Re: [CFRG] On the properties of sid in CPace

Filippo Valsorda <> Tue, 13 April 2021 11:56 UTC

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Date: Tue, 13 Apr 2021 13:56:16 +0200
From: "Filippo Valsorda" <>
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Subject: Re: [CFRG] On the properties of sid in CPace
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2021-04-13 11:38 GMT+02:00 Julia Hesse < <>>:
> Hi Filippo,
>> Do I understand correctly that, in summary, an initiator-selected sid
>> does not meet the uniqueness requirement, so the CPace proof does not
>> cover the protocol currently specified in the draft?
> If the protocol from the draft is used to exchange multiple keys, then non-uniqueness of sid's yields a setting that cannot be covered by the (any) single-session proof plus the composability guarantees of UC. As I said before, it's simply outside the model: while sid collisions in the model never happen because then colluding processes are merged to a single one, a real execution would could have *different* runs of CPace with the same sid.
> It urgently needs to be clarified in the draft whether it proposes only a one-time protocol, and if not under which conditions (i.e., on sid) it can be executed multiple times. 

When you say a "one-time protocol", does that mean executing it only
once per password?

>> There are real world uses for an initiator-selected sid, as it enables
>> 0.5RTT data, so it would be really nice if the proof could be extended.
> The only way I see to make the initiator-chosen sid work is to give the responder means to check uniqueness. That is of course annoying, as we don't want to burden parties with long-term state in an otherwise stateless protocol. 
>> In the meantime, it sounds like CPace should only run after unique
>> values (such as random values with comfortable birthday bounds) have
>> been negotiated from both sides, as I can't think of any other way to
>> provide such a strong uniqueness guarantee.
> I agree. Although I really hope that I am wrong in all this and somebody chimes in to tell me :)
>> From a protocol engineering point of view, I find it more comfortable
>> to think in terms of transcripts, and not have to worry about how sid,
>> identities, and additional data might have different properties and
>> requirements, so I would suggest the following variant
>>     G = map_to_group_mod_neg(DSI1 || PRS || ZPAD || transcript1)
>>     ISK = H(DSI2 || Ks || transcript2) [should there be a ZPAD after Ks?]
>> where transcript1 MUST include unique values from both sides, and
>> transcript2 MUST include transcript1, Yas, and Ybs.
> I have to side with Hugo here: we need to be careful not to obfuscate by assigning more than one reason to a design choice. Ya and Yb are key shares and we should not at the same time use them as nonces. If we need nonces for security reasons, we should introduce them to the protocol. (Obviously, I'm more on the theory side of crypto, so introducing nonces for more security makes me happy.)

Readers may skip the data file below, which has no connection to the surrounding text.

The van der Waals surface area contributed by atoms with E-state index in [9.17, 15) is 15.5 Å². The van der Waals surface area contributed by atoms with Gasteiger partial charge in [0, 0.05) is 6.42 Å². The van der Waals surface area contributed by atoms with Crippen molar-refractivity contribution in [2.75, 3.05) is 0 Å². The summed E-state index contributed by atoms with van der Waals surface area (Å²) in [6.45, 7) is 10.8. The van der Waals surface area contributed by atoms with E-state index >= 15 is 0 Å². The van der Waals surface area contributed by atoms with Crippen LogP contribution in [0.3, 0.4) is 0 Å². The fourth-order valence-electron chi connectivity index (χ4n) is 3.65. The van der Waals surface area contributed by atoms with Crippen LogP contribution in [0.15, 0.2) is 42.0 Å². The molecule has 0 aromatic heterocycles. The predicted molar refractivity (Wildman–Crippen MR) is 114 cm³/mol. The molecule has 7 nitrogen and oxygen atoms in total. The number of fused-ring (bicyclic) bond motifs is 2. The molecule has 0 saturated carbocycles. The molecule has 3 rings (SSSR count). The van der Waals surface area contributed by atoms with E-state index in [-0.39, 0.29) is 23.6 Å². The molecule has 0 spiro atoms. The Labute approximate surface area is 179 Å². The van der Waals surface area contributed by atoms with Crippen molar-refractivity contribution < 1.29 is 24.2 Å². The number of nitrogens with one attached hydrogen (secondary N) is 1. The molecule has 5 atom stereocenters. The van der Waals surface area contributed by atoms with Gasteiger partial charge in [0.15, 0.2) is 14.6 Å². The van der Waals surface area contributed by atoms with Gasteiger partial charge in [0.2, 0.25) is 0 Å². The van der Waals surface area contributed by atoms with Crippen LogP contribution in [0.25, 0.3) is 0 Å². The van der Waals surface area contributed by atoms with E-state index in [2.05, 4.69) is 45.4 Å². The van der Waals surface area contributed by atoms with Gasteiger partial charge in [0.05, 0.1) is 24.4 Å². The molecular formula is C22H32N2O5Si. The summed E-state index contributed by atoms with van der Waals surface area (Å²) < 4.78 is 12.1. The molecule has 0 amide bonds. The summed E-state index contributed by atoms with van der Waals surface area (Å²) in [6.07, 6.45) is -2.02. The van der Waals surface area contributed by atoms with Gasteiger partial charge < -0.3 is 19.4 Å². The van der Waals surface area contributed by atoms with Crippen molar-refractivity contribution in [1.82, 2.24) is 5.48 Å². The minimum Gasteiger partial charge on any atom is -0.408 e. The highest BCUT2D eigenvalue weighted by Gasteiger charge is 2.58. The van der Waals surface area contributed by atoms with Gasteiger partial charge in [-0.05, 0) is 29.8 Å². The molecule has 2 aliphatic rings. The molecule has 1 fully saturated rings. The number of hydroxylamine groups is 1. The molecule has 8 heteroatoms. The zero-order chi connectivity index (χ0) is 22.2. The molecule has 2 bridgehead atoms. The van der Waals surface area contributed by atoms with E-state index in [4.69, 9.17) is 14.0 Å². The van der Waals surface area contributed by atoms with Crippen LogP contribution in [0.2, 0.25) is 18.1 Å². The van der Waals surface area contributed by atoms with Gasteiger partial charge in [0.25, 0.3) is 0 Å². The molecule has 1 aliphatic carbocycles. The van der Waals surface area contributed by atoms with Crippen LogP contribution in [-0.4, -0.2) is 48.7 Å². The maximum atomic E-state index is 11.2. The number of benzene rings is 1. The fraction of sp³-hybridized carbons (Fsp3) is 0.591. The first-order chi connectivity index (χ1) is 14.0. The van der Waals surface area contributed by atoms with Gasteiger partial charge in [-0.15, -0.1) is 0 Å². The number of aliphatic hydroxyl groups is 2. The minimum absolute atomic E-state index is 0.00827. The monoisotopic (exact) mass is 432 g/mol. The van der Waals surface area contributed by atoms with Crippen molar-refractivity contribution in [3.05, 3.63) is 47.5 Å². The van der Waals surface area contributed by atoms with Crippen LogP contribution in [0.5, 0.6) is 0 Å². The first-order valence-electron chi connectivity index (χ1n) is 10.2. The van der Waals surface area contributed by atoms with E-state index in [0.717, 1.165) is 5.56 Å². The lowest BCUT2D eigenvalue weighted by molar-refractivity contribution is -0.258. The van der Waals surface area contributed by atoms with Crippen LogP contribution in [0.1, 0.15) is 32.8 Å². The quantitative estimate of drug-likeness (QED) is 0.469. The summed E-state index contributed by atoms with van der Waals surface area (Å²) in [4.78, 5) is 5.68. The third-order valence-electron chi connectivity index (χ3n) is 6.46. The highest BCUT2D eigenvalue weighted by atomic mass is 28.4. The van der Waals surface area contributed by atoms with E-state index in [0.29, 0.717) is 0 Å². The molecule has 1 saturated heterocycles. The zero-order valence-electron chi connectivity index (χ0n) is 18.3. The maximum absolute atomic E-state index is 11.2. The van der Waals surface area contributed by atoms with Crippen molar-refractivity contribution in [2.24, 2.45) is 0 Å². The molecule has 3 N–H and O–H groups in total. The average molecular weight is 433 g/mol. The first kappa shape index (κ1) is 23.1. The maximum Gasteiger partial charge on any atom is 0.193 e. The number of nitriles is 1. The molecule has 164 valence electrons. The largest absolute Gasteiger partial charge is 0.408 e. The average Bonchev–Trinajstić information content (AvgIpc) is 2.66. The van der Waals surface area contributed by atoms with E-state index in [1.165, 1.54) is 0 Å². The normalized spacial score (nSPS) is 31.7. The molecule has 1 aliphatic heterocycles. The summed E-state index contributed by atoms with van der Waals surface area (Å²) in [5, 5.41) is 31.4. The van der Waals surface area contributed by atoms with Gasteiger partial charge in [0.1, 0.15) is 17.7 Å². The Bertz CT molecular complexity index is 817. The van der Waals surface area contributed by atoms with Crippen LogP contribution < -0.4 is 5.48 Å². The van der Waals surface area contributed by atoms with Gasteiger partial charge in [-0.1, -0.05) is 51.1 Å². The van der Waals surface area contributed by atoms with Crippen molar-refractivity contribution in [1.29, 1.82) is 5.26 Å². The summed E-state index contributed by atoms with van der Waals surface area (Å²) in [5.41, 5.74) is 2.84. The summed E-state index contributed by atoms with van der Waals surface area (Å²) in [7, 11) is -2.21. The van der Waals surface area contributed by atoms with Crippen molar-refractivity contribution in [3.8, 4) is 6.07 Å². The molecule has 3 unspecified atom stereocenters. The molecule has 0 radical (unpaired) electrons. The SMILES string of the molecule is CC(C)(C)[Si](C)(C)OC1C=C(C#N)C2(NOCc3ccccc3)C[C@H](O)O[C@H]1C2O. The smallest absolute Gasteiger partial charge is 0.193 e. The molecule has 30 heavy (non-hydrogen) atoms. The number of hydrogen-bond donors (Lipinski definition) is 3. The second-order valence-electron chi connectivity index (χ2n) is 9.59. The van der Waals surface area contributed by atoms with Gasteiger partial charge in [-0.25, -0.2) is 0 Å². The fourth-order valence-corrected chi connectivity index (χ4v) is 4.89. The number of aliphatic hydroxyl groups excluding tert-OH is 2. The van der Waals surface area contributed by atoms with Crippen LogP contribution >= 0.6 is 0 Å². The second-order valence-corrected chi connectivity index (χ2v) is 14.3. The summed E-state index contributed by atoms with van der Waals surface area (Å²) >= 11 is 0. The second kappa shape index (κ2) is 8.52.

Oh, I am not suggesting using Ya and Yb as nonces, like in the original
thread. I am firmly on the engineering side, so if you folks are not
comfortable with it I am not going to mess with it :) I think my
suggestion is the same from a theoretical point of view, and if it isn't
I am failing to understand or explain something.

What I'm saying is that currently any implementer or higher level
protocol designer needs to figure out the difference between sid,
identities, and additional data, and match them with parts of their
protocol. My suggestion doesn't remove or repurpose anything, it just
rewords everything in terms of a protocol transcript and what it must

Instead of hashing sid and CI into G, and maybe the transcript into CI,
it says to hash the whole transcript, and that it must include unique
values from both sides, which means it includes the sid. Then instead
of hashing sid, Yas, and Ybs into ISK, it says to again hash the whole
transcript, which at this point will include the sid values from before
CPace was run, and Yas and Ybs. Yas and Ybs are in transcript2 because
they are already in the draft, not to replace sid.

>> (This implies sending Yas and Ybs on the wire, which raises the question
>> of why the current draft sends Ya and Yb instead. Sending something
>> different from what's hashed in the transcript seems like asking for
>> trouble. Of course none of this would matter for a proper prime order
>> group such as ristretto255...)
>> Besides being IMHO clearer about how to integrate in a protocol, this
>> variant has two other advantages: it encourages the use of transcripts
>> even further, and it eliminates the difference between CI and sid, which
>> is still not clear to me.
> Quick question: what is the difference between Ya and Yas here?

Yas = strip_sign_information(Ya)

It's the x or u coordinate without the sign bit for the other coordinate.

> Thanks for the proposal! We are currently in the process of reviewing the contents of the draft, including revisiting the roles of DSI,CI,sid,party identifiers etc., and we will take your proposal into account. 
> Best,
> Julia
>> What do you think?
>> Cheers,
>> Filippo
>> 2021-04-12 21:51 GMT+02:00 Julia Hesse < <>>:
>>> Dear Filippo,
>>> thank you for opening this topic, which certainly needs discussion. I 
>>> planned to write about sid establishment in general for a while, so I'm 
>>> happy you are finally forcing me :) First, let me try to